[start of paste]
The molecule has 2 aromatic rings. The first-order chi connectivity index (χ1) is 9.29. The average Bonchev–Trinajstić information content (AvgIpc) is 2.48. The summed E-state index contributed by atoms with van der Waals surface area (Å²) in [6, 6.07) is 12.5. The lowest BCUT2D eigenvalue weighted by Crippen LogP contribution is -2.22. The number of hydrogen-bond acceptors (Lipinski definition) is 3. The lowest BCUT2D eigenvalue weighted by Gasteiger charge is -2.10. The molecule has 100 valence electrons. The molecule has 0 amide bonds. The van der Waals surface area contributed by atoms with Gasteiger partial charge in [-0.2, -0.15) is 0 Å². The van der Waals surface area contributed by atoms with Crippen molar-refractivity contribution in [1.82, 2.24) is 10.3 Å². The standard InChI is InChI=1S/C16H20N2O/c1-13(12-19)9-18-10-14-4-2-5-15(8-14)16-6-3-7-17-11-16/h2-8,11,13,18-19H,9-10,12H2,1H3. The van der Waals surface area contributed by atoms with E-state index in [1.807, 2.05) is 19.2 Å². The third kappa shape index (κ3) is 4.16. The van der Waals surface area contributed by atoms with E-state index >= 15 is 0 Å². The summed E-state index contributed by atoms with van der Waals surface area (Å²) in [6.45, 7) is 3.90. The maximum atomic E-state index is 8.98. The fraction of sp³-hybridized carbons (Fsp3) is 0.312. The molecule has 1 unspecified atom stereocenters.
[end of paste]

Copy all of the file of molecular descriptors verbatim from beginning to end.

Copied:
The molecule has 2 aromatic rings. The first-order chi connectivity index (χ1) is 9.29. The average Bonchev–Trinajstić information content (AvgIpc) is 2.48. The summed E-state index contributed by atoms with van der Waals surface area (Å²) in [6, 6.07) is 12.5. The lowest BCUT2D eigenvalue weighted by Crippen LogP contribution is -2.22. The number of hydrogen-bond acceptors (Lipinski definition) is 3. The lowest BCUT2D eigenvalue weighted by Gasteiger charge is -2.10. The molecule has 100 valence electrons. The molecule has 0 amide bonds. The van der Waals surface area contributed by atoms with Gasteiger partial charge in [-0.2, -0.15) is 0 Å². The van der Waals surface area contributed by atoms with Crippen molar-refractivity contribution in [1.82, 2.24) is 10.3 Å². The standard InChI is InChI=1S/C16H20N2O/c1-13(12-19)9-18-10-14-4-2-5-15(8-14)16-6-3-7-17-11-16/h2-8,11,13,18-19H,9-10,12H2,1H3. The van der Waals surface area contributed by atoms with E-state index in [1.807, 2.05) is 19.2 Å². The third kappa shape index (κ3) is 4.16. The van der Waals surface area contributed by atoms with E-state index >= 15 is 0 Å². The summed E-state index contributed by atoms with van der Waals surface area (Å²) in [6.45, 7) is 3.90. The maximum atomic E-state index is 8.98. The fraction of sp³-hybridized carbons (Fsp3) is 0.312. The molecule has 1 unspecified atom stereocenters.